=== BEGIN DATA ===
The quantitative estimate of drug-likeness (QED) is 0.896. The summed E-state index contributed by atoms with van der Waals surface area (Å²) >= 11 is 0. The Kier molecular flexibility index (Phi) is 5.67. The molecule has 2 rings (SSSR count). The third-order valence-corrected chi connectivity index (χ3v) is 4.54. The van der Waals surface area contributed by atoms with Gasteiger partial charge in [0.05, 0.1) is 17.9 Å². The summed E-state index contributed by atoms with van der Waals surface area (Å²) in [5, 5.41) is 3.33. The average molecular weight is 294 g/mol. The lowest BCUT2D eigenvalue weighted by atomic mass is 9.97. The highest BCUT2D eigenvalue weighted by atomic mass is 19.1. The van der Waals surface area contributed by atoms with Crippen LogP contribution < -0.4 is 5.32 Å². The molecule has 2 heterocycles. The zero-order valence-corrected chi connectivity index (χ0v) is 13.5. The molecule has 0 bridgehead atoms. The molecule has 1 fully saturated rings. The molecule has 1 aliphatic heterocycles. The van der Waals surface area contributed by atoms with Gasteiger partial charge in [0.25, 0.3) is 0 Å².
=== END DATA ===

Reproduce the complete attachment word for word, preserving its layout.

The quantitative estimate of drug-likeness (QED) is 0.896. The summed E-state index contributed by atoms with van der Waals surface area (Å²) >= 11 is 0. The Kier molecular flexibility index (Phi) is 5.67. The molecule has 2 rings (SSSR count). The third-order valence-corrected chi connectivity index (χ3v) is 4.54. The van der Waals surface area contributed by atoms with Gasteiger partial charge in [0.05, 0.1) is 17.9 Å². The summed E-state index contributed by atoms with van der Waals surface area (Å²) in [5, 5.41) is 3.33. The average molecular weight is 294 g/mol. The lowest BCUT2D eigenvalue weighted by atomic mass is 9.97. The highest BCUT2D eigenvalue weighted by atomic mass is 19.1. The van der Waals surface area contributed by atoms with Crippen LogP contribution < -0.4 is 5.32 Å². The molecule has 2 heterocycles. The zero-order valence-corrected chi connectivity index (χ0v) is 13.5. The molecule has 0 bridgehead atoms. The molecule has 1 fully saturated rings. The molecule has 1 aliphatic heterocycles. The van der Waals surface area contributed by atoms with Gasteiger partial charge in [0.25, 0.3) is 0 Å².